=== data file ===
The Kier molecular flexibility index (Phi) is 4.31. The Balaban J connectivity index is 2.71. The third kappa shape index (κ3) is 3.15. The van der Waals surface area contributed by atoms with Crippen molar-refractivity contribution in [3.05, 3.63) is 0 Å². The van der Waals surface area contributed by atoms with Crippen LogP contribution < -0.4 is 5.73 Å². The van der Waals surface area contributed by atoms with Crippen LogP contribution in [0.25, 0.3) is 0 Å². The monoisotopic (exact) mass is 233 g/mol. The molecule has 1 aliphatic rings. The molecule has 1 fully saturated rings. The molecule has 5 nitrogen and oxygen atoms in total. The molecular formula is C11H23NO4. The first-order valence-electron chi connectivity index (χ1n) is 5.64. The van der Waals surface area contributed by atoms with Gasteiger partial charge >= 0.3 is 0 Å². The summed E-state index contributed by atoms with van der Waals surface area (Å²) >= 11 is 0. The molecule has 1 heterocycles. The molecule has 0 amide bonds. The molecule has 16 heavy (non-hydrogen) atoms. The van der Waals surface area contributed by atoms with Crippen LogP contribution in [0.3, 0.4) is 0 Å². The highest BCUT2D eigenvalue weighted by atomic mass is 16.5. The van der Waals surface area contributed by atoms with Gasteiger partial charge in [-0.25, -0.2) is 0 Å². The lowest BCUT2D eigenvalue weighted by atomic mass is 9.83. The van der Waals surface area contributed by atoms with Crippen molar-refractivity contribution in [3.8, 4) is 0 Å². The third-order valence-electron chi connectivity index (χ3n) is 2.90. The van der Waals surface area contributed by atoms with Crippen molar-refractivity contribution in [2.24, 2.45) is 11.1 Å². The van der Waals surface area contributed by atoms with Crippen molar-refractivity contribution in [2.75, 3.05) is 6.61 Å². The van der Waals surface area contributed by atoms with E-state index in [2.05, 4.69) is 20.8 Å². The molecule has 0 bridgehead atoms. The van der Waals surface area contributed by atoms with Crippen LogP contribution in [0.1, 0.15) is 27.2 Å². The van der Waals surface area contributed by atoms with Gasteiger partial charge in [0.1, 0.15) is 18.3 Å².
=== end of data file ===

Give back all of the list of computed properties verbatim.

The Kier molecular flexibility index (Phi) is 4.31. The Balaban J connectivity index is 2.71. The third kappa shape index (κ3) is 3.15. The van der Waals surface area contributed by atoms with Crippen molar-refractivity contribution in [3.05, 3.63) is 0 Å². The van der Waals surface area contributed by atoms with Crippen LogP contribution < -0.4 is 5.73 Å². The van der Waals surface area contributed by atoms with Crippen LogP contribution in [0.25, 0.3) is 0 Å². The monoisotopic (exact) mass is 233 g/mol. The molecule has 1 aliphatic rings. The molecule has 1 fully saturated rings. The molecule has 5 nitrogen and oxygen atoms in total. The molecular formula is C11H23NO4. The first-order valence-electron chi connectivity index (χ1n) is 5.64. The van der Waals surface area contributed by atoms with Gasteiger partial charge >= 0.3 is 0 Å². The summed E-state index contributed by atoms with van der Waals surface area (Å²) >= 11 is 0. The molecule has 1 heterocycles. The molecule has 0 amide bonds. The molecule has 16 heavy (non-hydrogen) atoms. The van der Waals surface area contributed by atoms with Crippen LogP contribution in [0.3, 0.4) is 0 Å². The highest BCUT2D eigenvalue weighted by atomic mass is 16.5. The van der Waals surface area contributed by atoms with Gasteiger partial charge in [-0.25, -0.2) is 0 Å². The lowest BCUT2D eigenvalue weighted by atomic mass is 9.83. The van der Waals surface area contributed by atoms with Crippen molar-refractivity contribution in [3.8, 4) is 0 Å². The third-order valence-electron chi connectivity index (χ3n) is 2.90. The van der Waals surface area contributed by atoms with Crippen molar-refractivity contribution in [2.24, 2.45) is 11.1 Å². The van der Waals surface area contributed by atoms with Crippen molar-refractivity contribution in [2.75, 3.05) is 6.61 Å². The van der Waals surface area contributed by atoms with E-state index in [2.05, 4.69) is 20.8 Å². The molecule has 0 bridgehead atoms. The van der Waals surface area contributed by atoms with Crippen LogP contribution in [0.1, 0.15) is 27.2 Å². The van der Waals surface area contributed by atoms with Gasteiger partial charge in [0.1, 0.15) is 18.3 Å².